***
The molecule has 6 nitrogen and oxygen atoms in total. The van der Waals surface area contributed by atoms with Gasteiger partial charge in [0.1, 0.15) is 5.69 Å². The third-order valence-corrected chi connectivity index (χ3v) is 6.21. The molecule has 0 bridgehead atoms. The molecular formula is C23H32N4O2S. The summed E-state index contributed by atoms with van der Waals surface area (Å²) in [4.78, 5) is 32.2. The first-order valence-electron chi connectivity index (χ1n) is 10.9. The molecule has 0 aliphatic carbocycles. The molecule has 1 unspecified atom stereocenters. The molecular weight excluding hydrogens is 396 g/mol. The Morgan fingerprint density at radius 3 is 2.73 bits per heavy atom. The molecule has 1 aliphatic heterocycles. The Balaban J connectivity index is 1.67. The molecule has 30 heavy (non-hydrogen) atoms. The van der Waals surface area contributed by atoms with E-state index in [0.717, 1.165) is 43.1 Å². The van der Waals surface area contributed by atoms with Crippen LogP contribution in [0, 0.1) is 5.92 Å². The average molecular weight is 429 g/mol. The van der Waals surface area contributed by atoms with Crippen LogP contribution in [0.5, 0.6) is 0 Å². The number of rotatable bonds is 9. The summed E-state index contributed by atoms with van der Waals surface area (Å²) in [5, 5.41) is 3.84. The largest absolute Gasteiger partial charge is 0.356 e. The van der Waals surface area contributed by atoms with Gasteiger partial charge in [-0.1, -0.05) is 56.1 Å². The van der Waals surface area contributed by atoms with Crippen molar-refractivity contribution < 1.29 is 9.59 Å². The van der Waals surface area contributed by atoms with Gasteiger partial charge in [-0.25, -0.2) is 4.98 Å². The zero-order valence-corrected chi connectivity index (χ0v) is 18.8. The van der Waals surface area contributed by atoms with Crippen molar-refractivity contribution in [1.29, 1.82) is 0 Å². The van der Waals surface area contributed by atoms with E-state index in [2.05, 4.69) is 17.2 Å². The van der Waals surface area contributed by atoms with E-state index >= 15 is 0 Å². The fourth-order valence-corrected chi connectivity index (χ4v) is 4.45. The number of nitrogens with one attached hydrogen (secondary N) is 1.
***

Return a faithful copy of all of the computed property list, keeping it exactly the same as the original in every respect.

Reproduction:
The molecule has 6 nitrogen and oxygen atoms in total. The van der Waals surface area contributed by atoms with Gasteiger partial charge in [0.1, 0.15) is 5.69 Å². The third-order valence-corrected chi connectivity index (χ3v) is 6.21. The molecule has 0 bridgehead atoms. The molecular formula is C23H32N4O2S. The summed E-state index contributed by atoms with van der Waals surface area (Å²) in [4.78, 5) is 32.2. The first-order valence-electron chi connectivity index (χ1n) is 10.9. The molecule has 0 aliphatic carbocycles. The molecule has 1 unspecified atom stereocenters. The molecular weight excluding hydrogens is 396 g/mol. The Morgan fingerprint density at radius 3 is 2.73 bits per heavy atom. The molecule has 1 aliphatic heterocycles. The Balaban J connectivity index is 1.67. The molecule has 30 heavy (non-hydrogen) atoms. The van der Waals surface area contributed by atoms with E-state index in [0.717, 1.165) is 43.1 Å². The van der Waals surface area contributed by atoms with Crippen LogP contribution in [0, 0.1) is 5.92 Å². The average molecular weight is 429 g/mol. The van der Waals surface area contributed by atoms with Crippen LogP contribution in [0.5, 0.6) is 0 Å². The number of rotatable bonds is 9. The summed E-state index contributed by atoms with van der Waals surface area (Å²) in [5, 5.41) is 3.84. The largest absolute Gasteiger partial charge is 0.356 e. The van der Waals surface area contributed by atoms with Gasteiger partial charge in [-0.1, -0.05) is 56.1 Å². The van der Waals surface area contributed by atoms with Crippen molar-refractivity contribution < 1.29 is 9.59 Å². The van der Waals surface area contributed by atoms with Gasteiger partial charge in [-0.25, -0.2) is 4.98 Å². The zero-order valence-corrected chi connectivity index (χ0v) is 18.8. The van der Waals surface area contributed by atoms with Crippen molar-refractivity contribution in [1.29, 1.82) is 0 Å². The van der Waals surface area contributed by atoms with E-state index in [2.05, 4.69) is 17.2 Å². The van der Waals surface area contributed by atoms with E-state index >= 15 is 0 Å². The fourth-order valence-corrected chi connectivity index (χ4v) is 4.45. The number of nitrogens with one attached hydrogen (secondary N) is 1.